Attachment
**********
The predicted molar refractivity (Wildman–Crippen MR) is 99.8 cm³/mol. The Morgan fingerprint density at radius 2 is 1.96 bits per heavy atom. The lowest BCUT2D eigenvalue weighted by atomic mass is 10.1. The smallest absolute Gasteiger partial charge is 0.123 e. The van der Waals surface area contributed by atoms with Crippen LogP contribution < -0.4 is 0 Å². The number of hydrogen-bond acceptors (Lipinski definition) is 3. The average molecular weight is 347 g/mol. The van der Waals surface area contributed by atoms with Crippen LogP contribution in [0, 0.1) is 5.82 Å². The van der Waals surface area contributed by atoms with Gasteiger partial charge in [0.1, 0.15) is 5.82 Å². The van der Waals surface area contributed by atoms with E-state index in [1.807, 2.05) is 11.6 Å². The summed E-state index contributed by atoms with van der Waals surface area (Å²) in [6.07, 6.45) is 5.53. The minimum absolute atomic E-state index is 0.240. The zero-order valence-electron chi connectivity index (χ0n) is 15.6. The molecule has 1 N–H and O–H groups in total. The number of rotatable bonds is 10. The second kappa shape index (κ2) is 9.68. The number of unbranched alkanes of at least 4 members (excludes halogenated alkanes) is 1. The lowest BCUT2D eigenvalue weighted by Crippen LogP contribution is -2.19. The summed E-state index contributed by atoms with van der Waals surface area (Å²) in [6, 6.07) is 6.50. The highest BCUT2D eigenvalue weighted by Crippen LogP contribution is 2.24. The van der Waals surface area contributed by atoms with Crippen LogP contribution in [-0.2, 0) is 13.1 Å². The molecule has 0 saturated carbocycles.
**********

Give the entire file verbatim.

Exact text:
The predicted molar refractivity (Wildman–Crippen MR) is 99.8 cm³/mol. The Morgan fingerprint density at radius 2 is 1.96 bits per heavy atom. The lowest BCUT2D eigenvalue weighted by atomic mass is 10.1. The smallest absolute Gasteiger partial charge is 0.123 e. The van der Waals surface area contributed by atoms with Crippen LogP contribution < -0.4 is 0 Å². The number of hydrogen-bond acceptors (Lipinski definition) is 3. The average molecular weight is 347 g/mol. The van der Waals surface area contributed by atoms with Crippen LogP contribution in [0, 0.1) is 5.82 Å². The van der Waals surface area contributed by atoms with Gasteiger partial charge in [0.1, 0.15) is 5.82 Å². The van der Waals surface area contributed by atoms with E-state index in [1.807, 2.05) is 11.6 Å². The summed E-state index contributed by atoms with van der Waals surface area (Å²) in [6.07, 6.45) is 5.53. The minimum absolute atomic E-state index is 0.240. The zero-order valence-electron chi connectivity index (χ0n) is 15.6. The molecule has 1 N–H and O–H groups in total. The number of rotatable bonds is 10. The second kappa shape index (κ2) is 9.68. The number of unbranched alkanes of at least 4 members (excludes halogenated alkanes) is 1. The lowest BCUT2D eigenvalue weighted by Crippen LogP contribution is -2.19. The summed E-state index contributed by atoms with van der Waals surface area (Å²) in [6, 6.07) is 6.50. The highest BCUT2D eigenvalue weighted by Crippen LogP contribution is 2.24. The van der Waals surface area contributed by atoms with Crippen LogP contribution in [-0.2, 0) is 13.1 Å². The molecule has 0 saturated carbocycles.